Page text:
Doug Letto is the Faculty of Arts Alumnus of the Month. He is an accomplished communicator and writer with 30+ years of journalism experience. Doug recently retired from the CBC where he held several key positions, both on-air and behind-the-scenes. He has recently launched his on consulting firm and can be contacted at www.douglettoconsulting.com.
How did you get started at Memorial?
I came to Memorial in September 1975 from L’anse au Clair in the Labrador Straits, with plans to become a phys ed teacher. But other things caught my attention - Newfoundland history courses, political science, and MUN Radio and the Muse! So, I veered away from teaching toward media.
Can you give me the details on the degrees you’ve received (and when) from Memorial?
I have a BA (major English, minor History 1979); a B.Ed. (1982), and an MA )(political science 1995).
What memories stand out from your time as a student at Memorial?
The wonderful friendships I made with people from all over the province. When I hear a place name, or see it in print - I visualize faces from there. It’s an incredible way to discover your province and the people who live and work here.
You were a professional journalist with the CBC for years – how did your arts degree prepare you for that occupation?
The arts degree uncovered my interest in history and politics. I say uncovered, because I really didn’t consciously gravitate toward those areas of study. And through various courses in those two areas, I came in touch with absolutely terrific teachers. Jim Hiller and Joe Cherwinski in history. Hugh Whelan, Marc Graesser, Steve Wolinetz, and Dave Close in political science.
I believe what I learned from these academics showed up in my reporting on politics and provincial affairs. I always wanted to make sure people understood the background to current events. It’s useful to remind people that today is not the beginning of time! That the backstory is important in understanding where we are now. And perhaps, in getting a sense where we might be headed.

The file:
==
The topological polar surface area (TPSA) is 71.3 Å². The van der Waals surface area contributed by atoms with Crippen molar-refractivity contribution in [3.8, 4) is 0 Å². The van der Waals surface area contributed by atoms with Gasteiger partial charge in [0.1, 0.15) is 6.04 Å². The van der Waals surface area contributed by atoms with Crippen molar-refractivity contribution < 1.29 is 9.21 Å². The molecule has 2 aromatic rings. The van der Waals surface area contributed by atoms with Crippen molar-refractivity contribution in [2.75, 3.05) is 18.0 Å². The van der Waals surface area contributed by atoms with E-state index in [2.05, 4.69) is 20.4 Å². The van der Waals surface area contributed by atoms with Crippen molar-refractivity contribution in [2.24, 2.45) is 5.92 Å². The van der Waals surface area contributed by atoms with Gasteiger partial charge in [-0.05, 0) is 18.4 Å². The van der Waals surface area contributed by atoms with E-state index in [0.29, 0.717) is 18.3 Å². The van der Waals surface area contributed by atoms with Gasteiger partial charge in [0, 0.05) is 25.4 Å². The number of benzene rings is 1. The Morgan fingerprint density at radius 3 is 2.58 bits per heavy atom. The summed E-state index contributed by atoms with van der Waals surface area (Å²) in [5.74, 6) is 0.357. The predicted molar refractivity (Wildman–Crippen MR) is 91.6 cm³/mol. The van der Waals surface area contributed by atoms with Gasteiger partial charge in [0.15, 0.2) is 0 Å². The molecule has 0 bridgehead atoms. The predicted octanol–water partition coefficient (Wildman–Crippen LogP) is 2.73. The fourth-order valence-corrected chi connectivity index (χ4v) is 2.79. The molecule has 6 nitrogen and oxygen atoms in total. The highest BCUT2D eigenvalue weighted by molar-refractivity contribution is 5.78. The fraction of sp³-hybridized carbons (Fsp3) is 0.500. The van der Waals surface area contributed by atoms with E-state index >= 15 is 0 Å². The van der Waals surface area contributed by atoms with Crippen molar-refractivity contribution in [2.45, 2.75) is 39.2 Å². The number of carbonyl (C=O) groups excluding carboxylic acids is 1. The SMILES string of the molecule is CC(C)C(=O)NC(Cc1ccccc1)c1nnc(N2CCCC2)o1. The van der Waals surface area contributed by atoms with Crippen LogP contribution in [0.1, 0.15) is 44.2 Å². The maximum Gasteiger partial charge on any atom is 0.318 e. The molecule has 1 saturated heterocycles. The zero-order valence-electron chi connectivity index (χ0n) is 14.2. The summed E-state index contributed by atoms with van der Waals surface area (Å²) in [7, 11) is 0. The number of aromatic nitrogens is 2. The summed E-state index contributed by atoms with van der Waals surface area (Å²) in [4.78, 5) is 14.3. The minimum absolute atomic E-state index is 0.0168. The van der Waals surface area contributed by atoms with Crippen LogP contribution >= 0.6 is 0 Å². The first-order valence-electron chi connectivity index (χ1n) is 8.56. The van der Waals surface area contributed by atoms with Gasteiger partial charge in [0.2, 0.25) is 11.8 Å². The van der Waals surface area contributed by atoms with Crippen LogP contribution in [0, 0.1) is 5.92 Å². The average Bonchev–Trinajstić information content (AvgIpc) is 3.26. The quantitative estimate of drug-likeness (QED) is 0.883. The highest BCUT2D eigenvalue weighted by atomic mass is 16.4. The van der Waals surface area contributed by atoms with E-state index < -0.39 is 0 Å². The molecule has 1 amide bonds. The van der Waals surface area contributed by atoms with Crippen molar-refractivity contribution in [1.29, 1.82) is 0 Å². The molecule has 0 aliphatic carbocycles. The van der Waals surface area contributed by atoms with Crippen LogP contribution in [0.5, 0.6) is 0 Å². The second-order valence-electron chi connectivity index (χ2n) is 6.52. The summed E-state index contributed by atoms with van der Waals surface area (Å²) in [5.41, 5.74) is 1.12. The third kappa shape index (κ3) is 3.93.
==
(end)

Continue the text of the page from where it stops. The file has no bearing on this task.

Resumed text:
What stands out for you over your career as a journalist?
Being able to travel the province and talk to people in their communities about their issues. I reported on fisheries for several years, including before and during the moratorium. It was so apparent that we were in for an economic and social shock. And that event shook up the culture of the place as well.
The second thing is the economic and fiscal transformation of what has taken place since then. Oil revenues now account for more than twice what the province collects in income tax, and more than income and sales tax combined! The historian in me recalls the hard-nosed bargaining Brian Peckford and his energy minister Bill Marshall undertook with Ottawa and the oil companies in the 1970’s and early 1980’s. And the Atlantic Accord that John Crosbie, Brian Mulroney, and Brian Peckford delivered. It paved the way for the province to receive oil royalties as if the oil were on land, and it provided for 12 years of grants that prevented large reductions in equalization payments.
You retired from the CBC this year and have recreated yourself by starting your own business – can you tell me a bit about it? And how do you feel about becoming an entrepreneur at this time of your life?
It’s exciting to do something new and start every day in search of people who might want to purchase my services. I’ve found it’s a steep learning curve, but I have had my first clients!
My business is communications consulting. I work with people to help them become better communicators. Whether it’s a speech to a group, or a business pitch, the fundamentals are the same. Clear and uncomplicated language will have you connecting with your audience. That’s good for your business and the bottom line!
What advice would you give a student starting out who is unsure of what to study?
If its arts, do the required courses for a degree, but also do some grazing. By that, I mean do some courses that interest you! You never know where it will lead. If you’re thinking of the sciences or engineering, follow the same plan.
People are job-focused, and an education costs money. But also know that a university is a place to broaden your mind. So don’t shy away from taking courses that speak to your heart!
Where’s your favourite place to travel?
Places that wear their history on their sleeve! Boston Savannah, London, St. John’s….and almost anywhere else in this province! There’s something really special about walking streets where people have walked and worked for centuries. Sit on a bench and imagine what life used to be like. And then realize these are still vibrant and dynamic places with so many stories to tell.
What would people be most surprised to learn about you?
That I have a guitar. I like all kinds of music, including country. I like to pick berries. And I don’t get down when it’s foggy!